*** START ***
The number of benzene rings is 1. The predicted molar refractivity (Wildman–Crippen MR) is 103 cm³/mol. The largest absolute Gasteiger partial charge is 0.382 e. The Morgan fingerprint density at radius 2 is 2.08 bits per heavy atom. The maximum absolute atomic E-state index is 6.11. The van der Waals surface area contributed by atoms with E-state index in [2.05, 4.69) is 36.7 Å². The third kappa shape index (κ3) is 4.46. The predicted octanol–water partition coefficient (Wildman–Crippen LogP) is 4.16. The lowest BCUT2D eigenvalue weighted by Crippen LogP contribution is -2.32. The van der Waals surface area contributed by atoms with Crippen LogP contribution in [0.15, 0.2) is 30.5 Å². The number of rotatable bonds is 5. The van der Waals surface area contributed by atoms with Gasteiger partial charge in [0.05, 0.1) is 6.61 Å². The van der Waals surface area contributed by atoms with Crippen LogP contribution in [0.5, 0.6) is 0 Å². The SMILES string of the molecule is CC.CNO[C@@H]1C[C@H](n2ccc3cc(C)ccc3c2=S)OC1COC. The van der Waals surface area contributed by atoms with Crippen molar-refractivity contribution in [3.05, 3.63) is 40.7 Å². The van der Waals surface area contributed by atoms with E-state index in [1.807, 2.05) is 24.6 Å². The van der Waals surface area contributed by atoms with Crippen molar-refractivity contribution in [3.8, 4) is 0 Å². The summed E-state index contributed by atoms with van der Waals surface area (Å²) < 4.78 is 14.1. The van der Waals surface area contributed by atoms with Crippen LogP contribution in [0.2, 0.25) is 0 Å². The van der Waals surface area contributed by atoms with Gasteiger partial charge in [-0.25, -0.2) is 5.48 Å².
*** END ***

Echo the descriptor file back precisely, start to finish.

The number of benzene rings is 1. The predicted molar refractivity (Wildman–Crippen MR) is 103 cm³/mol. The largest absolute Gasteiger partial charge is 0.382 e. The Morgan fingerprint density at radius 2 is 2.08 bits per heavy atom. The maximum absolute atomic E-state index is 6.11. The van der Waals surface area contributed by atoms with E-state index in [2.05, 4.69) is 36.7 Å². The third kappa shape index (κ3) is 4.46. The predicted octanol–water partition coefficient (Wildman–Crippen LogP) is 4.16. The lowest BCUT2D eigenvalue weighted by Crippen LogP contribution is -2.32. The van der Waals surface area contributed by atoms with Crippen LogP contribution in [0.15, 0.2) is 30.5 Å². The number of rotatable bonds is 5. The van der Waals surface area contributed by atoms with Gasteiger partial charge in [0.05, 0.1) is 6.61 Å². The van der Waals surface area contributed by atoms with Crippen LogP contribution in [0.5, 0.6) is 0 Å². The SMILES string of the molecule is CC.CNO[C@@H]1C[C@H](n2ccc3cc(C)ccc3c2=S)OC1COC. The van der Waals surface area contributed by atoms with Crippen molar-refractivity contribution in [3.05, 3.63) is 40.7 Å². The van der Waals surface area contributed by atoms with E-state index in [1.807, 2.05) is 24.6 Å². The van der Waals surface area contributed by atoms with Crippen molar-refractivity contribution in [3.8, 4) is 0 Å². The summed E-state index contributed by atoms with van der Waals surface area (Å²) < 4.78 is 14.1. The van der Waals surface area contributed by atoms with Crippen LogP contribution in [0.2, 0.25) is 0 Å². The van der Waals surface area contributed by atoms with Gasteiger partial charge in [-0.25, -0.2) is 5.48 Å².